Bank regulation under fire sale externalities
Gazi Kara () and
S. Mehmet Ozsoy
No 2016-026, Finance and Economics Discussion Series from Board of Governors of the Federal Reserve System (US)
This paper examines the optimal design of and interaction between capital and liquidity regulations in a model characterized by fire sale externalities. In the model, banks can insure against potential liquidity shocks by hoarding sufficient precautionary liquid assets. However, it is never optimal to fully insure, so realized liquidity shocks trigger an asset fire sale. Banks, not internalizing the fire sale externality, overinvest in the risky asset and underinvest in the liquid asset in the unregulated competitive equilibrium. Capital requirements can lead to less severe fire sales by addressing the inefficiency and reducing risky assets -- however, we show that banks respond to stricter capital requirements by decreasing their liquidity ratios. Anticipating this response, the regulator preemptively sets capital ratios at high levels. Ultimately, this interplay between banks and the regulator leads to inefficiently low levels of risky assets and liquidity. Macroprudential liquidity requirements that complement capital regulations, as in Basel III, restore constrained efficiency, improve financial stability and allow for a higher level of investment in risky assets.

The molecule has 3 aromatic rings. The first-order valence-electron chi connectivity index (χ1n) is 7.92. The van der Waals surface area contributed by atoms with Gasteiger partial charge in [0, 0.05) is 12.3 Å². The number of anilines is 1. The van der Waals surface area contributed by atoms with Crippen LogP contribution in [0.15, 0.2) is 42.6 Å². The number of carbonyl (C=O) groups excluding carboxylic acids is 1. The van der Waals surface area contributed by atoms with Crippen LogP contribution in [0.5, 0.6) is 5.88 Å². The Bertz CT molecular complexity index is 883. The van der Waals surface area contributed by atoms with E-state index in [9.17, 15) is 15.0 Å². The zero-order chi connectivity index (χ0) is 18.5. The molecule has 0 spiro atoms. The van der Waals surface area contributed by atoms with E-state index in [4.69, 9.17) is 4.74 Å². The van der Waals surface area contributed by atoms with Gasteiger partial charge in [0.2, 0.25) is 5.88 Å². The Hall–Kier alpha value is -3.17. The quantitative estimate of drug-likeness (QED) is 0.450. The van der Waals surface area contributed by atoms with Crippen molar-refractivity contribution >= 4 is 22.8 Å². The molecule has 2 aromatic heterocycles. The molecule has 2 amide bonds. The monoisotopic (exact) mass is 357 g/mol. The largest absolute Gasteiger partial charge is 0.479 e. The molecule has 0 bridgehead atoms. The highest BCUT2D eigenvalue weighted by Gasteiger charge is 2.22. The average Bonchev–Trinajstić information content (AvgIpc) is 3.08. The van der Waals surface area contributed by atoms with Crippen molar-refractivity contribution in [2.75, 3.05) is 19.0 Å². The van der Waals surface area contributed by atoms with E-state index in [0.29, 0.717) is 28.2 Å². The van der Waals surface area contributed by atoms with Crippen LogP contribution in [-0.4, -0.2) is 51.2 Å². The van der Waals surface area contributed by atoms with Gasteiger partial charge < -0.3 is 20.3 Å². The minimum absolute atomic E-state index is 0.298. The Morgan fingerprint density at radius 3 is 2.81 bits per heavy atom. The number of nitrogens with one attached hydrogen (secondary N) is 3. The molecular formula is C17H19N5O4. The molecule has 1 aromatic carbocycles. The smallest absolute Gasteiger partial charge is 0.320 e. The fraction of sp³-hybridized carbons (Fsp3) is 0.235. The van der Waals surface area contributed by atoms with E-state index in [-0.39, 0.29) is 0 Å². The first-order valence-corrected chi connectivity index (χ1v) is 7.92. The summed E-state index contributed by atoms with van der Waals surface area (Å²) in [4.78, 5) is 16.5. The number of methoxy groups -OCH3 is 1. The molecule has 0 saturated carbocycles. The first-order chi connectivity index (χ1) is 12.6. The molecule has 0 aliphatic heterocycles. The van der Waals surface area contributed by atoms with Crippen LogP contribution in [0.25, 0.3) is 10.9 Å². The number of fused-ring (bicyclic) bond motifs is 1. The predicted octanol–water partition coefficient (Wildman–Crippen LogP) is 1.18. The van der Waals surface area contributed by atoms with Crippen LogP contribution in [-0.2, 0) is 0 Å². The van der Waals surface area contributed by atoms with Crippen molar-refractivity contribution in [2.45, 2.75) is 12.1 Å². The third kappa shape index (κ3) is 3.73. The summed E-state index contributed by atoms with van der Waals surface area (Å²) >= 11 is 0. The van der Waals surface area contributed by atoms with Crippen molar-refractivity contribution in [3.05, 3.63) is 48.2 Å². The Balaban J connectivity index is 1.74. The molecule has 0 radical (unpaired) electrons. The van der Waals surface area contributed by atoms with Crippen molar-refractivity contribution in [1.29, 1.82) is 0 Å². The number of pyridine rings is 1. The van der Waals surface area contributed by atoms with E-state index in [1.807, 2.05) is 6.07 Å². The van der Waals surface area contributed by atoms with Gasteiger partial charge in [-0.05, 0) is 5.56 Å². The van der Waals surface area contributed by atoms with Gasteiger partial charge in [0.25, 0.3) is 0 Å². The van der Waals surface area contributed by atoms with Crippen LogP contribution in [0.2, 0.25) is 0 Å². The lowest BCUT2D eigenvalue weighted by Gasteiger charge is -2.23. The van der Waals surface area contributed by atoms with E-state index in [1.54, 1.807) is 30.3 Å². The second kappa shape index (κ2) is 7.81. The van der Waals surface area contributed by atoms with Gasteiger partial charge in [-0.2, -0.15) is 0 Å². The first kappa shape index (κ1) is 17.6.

Keywords: Bank capital regulation; liquidity regulation; fire sale externality; Basel III (search for similar items in EconPapers)
JEL-codes: G20 G21 G28 (search for similar items in EconPapers)
New Economics Papers: this item is included in nep-ban, nep-cba and nep-rmg
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